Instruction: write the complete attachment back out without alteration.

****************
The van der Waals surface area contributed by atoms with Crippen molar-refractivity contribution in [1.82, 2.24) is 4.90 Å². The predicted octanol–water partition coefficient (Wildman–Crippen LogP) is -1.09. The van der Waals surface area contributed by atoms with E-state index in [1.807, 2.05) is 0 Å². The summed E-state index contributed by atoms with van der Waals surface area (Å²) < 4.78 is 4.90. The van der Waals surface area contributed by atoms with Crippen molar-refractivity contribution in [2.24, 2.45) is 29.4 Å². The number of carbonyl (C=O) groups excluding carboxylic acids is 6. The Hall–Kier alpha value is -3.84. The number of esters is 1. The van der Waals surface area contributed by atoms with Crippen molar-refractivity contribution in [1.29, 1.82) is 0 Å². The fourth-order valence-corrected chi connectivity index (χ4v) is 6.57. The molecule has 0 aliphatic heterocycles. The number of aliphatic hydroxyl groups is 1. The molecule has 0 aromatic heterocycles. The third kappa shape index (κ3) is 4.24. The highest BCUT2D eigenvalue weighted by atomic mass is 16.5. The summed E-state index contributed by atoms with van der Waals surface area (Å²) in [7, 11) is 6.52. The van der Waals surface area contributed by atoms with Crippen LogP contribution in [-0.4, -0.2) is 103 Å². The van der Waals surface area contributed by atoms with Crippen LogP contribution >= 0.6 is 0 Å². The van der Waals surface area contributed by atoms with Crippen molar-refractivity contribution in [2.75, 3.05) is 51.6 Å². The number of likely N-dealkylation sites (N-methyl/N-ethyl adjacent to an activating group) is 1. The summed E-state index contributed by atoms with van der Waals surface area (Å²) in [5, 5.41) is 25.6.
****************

The van der Waals surface area contributed by atoms with Crippen molar-refractivity contribution in [1.82, 2.24) is 4.90 Å². The predicted octanol–water partition coefficient (Wildman–Crippen LogP) is -1.09. The van der Waals surface area contributed by atoms with E-state index in [1.807, 2.05) is 0 Å². The summed E-state index contributed by atoms with van der Waals surface area (Å²) < 4.78 is 4.90. The van der Waals surface area contributed by atoms with Crippen molar-refractivity contribution in [2.24, 2.45) is 29.4 Å². The number of carbonyl (C=O) groups excluding carboxylic acids is 6. The Hall–Kier alpha value is -3.84. The number of esters is 1. The van der Waals surface area contributed by atoms with Crippen molar-refractivity contribution in [1.29, 1.82) is 0 Å². The fourth-order valence-corrected chi connectivity index (χ4v) is 6.57. The molecule has 0 aliphatic heterocycles. The number of aliphatic hydroxyl groups is 1. The molecule has 0 aromatic heterocycles. The third kappa shape index (κ3) is 4.24. The highest BCUT2D eigenvalue weighted by atomic mass is 16.5. The summed E-state index contributed by atoms with van der Waals surface area (Å²) in [7, 11) is 6.52. The van der Waals surface area contributed by atoms with Crippen LogP contribution in [-0.4, -0.2) is 103 Å². The van der Waals surface area contributed by atoms with Crippen LogP contribution >= 0.6 is 0 Å². The van der Waals surface area contributed by atoms with Crippen molar-refractivity contribution in [2.75, 3.05) is 51.6 Å². The number of likely N-dealkylation sites (N-methyl/N-ethyl adjacent to an activating group) is 1. The summed E-state index contributed by atoms with van der Waals surface area (Å²) in [5, 5.41) is 25.6.